Revenge of smirking George

We haven't heard much from George W Bush since he packed up his comics and moved to Dallas. But his policies remain like dog piss stains to stink up the Obama White House. Rendition and assassinations continue, as does warrantless spying on the citizenry, along with other civil liberties violations in the name of the "war on terror".

But Obama and the Democrats refused to prosecute Bush and Cheney. This ensures that no quail hunter in Georgia will ever be safe as long as Cheney's pacemaker still functions and that the precedents set by the most criminal administration in US history remain.

George Bush left office wearing the same smirk he came in with. He must now be convulsed in crazed hysterical laughter. His gang not only got clean away, but Obama carries on the Bush-Cheney legacy.

And, almost as if to top the whole escapade with a cherry of irony, the most inarticulate president in US history is now on the motivational speaking circuit at $200,000 a pop.

Realistic people on the left have long known that the last act of American strong-arm capitalism would be a massive gunpoint redistribution of wealth from the public to the owning class through the private financial sector. But few would have expected it to be executed under a Democratic majority in both the House and the Senate under the Democratic first black president.

One liberal blogger wondered aloud, "Imagine what the Republicans would have done had John McCain been elected."

The same thing, brother. The same thing. Only with a different cover story. Both parties exist at the pleasure of the same crime syndicates.

Joe Bageant is the author of Deer Hunting with Jesus: Guns, Votes, Debt and Delusion in Redneck America

Monday, January 11, 2010

The cops want to destroy our megaphones....

Commentary: Derwin Smith, Socialist Aotearoa

I was one of the eight people arrested for protesting against the Israeli tennis player last week. It must be said that very little of my political activism, or that of the other people arrested, involves protesting tennis players.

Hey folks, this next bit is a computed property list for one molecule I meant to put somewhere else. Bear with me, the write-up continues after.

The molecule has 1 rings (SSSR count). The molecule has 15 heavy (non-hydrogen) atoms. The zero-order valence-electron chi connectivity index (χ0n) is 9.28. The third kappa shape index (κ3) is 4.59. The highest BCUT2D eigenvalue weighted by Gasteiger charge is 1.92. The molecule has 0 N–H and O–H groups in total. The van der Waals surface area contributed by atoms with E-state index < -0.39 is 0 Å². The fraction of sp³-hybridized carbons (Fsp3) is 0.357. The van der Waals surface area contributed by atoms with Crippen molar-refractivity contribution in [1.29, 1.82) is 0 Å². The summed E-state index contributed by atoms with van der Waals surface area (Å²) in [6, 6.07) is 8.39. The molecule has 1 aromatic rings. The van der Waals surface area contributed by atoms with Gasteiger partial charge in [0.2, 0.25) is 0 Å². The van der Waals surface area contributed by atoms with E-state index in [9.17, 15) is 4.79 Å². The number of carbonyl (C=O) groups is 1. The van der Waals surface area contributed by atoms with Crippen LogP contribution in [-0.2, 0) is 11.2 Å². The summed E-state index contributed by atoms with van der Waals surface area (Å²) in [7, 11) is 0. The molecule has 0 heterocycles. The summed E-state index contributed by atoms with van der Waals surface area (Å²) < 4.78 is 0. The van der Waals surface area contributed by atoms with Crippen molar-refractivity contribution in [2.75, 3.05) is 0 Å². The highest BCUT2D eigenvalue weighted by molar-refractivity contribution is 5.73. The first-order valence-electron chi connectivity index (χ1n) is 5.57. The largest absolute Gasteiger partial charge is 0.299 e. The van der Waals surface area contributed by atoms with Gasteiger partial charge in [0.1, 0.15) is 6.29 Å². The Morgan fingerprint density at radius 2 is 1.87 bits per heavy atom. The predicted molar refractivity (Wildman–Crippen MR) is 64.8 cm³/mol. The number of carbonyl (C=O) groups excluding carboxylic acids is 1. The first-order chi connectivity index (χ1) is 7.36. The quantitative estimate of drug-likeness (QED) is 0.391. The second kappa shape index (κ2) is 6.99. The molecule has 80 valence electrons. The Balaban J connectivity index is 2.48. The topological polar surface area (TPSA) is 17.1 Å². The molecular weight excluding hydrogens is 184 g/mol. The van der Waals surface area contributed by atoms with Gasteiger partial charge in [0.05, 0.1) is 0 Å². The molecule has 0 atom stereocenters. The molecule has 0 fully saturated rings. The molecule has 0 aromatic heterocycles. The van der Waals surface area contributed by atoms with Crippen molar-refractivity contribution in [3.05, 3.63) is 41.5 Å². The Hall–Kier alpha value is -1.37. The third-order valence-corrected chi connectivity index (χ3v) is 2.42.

Most of the things that I am campaigning around are issues like low wages or the destruction of the environment. Just like the other people at the protest that are all involved in many different things like animal rights, Women’s rights, child poverty, and anti-war/anti-imperialism. These are all things I agree with and I believe they are all symptoms of the way our society works, these are all the by products of our political and economic system, i.e. capitalism. Just as the reason the USA gives Israel millions of dollars each week in military aid to protect the right of international corporations to rape the Middle East for its resources, markets, and cheap labour – it is protecting capitalism – our social system. Capitalism is my enemy, and we must fight the injustices it causes. Even if that means protesting tennis players.

Should we be protesting this tennis player? The simple answer is yes. Over 170 Palestinian civil society groups have come to the consensus that the best way for people all over the world to express solidarity with the Palestinian people is by participating in the “Boycott, Disinvestment, and Sanctions” (BDS) campaign against Israel. This includes a ‘cultural’ boycott. This means that we don’t want Israeli sports people competing here in Aotearoa. It also means many more things, like the breaking of academic links between universities as an example. Participating in the BDS campaign is the most effective way we can help the cause of the Palestinian people.

There is also the fact that Shahar Peer, like many Israeli citizens, happily participated in one of the worlds’ largest terrorist organisations. The Israeli Defence Force - infamously known for the murder of countless civilians and distain for international law.

So, for peacefully protesting outside a tennis game eight activists have been arrested. We broke no laws. We were not violent or threatening to be violent. There is no chance that we will be convicted of our so-called crimes and whoever it was that ordered the police to arrest and detain us knows this. We were not even that loud (not that being loud is a crime), on the day I was arrested the herald reported that our protest was “barely audible” inside the stadium. Sadly rank and file policemen are not paid to know the law: they are paid to be thugs.